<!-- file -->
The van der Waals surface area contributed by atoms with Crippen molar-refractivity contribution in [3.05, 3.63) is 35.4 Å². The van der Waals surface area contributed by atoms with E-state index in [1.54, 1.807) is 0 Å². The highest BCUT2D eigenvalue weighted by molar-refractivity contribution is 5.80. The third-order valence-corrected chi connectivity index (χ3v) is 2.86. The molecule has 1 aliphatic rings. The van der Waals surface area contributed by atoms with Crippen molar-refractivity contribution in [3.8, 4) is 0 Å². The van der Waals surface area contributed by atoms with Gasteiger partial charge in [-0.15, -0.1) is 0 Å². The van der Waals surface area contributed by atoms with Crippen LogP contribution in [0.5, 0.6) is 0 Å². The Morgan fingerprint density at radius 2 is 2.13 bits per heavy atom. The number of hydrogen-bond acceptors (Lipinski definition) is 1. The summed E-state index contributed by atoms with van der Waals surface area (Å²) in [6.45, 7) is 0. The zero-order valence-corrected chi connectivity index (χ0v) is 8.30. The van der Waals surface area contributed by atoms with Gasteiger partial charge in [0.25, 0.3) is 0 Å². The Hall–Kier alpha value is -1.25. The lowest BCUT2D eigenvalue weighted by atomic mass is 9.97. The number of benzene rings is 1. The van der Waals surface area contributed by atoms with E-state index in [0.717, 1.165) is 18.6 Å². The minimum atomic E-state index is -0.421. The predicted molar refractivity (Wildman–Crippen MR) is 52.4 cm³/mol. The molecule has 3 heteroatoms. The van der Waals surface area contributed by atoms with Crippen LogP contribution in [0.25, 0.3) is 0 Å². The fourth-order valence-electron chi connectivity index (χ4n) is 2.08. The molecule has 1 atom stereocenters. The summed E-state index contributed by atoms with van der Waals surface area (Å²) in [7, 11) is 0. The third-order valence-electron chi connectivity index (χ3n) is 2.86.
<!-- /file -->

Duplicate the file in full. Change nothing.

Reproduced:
The van der Waals surface area contributed by atoms with Crippen molar-refractivity contribution in [3.05, 3.63) is 35.4 Å². The van der Waals surface area contributed by atoms with E-state index in [1.54, 1.807) is 0 Å². The highest BCUT2D eigenvalue weighted by molar-refractivity contribution is 5.80. The third-order valence-corrected chi connectivity index (χ3v) is 2.86. The molecule has 1 aliphatic rings. The van der Waals surface area contributed by atoms with Crippen molar-refractivity contribution in [3.8, 4) is 0 Å². The van der Waals surface area contributed by atoms with Gasteiger partial charge in [-0.15, -0.1) is 0 Å². The van der Waals surface area contributed by atoms with Crippen LogP contribution in [0.5, 0.6) is 0 Å². The Morgan fingerprint density at radius 2 is 2.13 bits per heavy atom. The number of hydrogen-bond acceptors (Lipinski definition) is 1. The summed E-state index contributed by atoms with van der Waals surface area (Å²) in [6.45, 7) is 0. The zero-order valence-corrected chi connectivity index (χ0v) is 8.30. The van der Waals surface area contributed by atoms with Gasteiger partial charge in [0.25, 0.3) is 0 Å². The Hall–Kier alpha value is -1.25. The lowest BCUT2D eigenvalue weighted by atomic mass is 9.97. The number of benzene rings is 1. The van der Waals surface area contributed by atoms with E-state index in [0.717, 1.165) is 18.6 Å². The minimum atomic E-state index is -0.421. The predicted molar refractivity (Wildman–Crippen MR) is 52.4 cm³/mol. The molecule has 3 heteroatoms. The van der Waals surface area contributed by atoms with Crippen LogP contribution in [0.25, 0.3) is 0 Å². The fourth-order valence-electron chi connectivity index (χ4n) is 2.08. The molecule has 1 atom stereocenters. The summed E-state index contributed by atoms with van der Waals surface area (Å²) in [7, 11) is 0. The third-order valence-electron chi connectivity index (χ3n) is 2.86.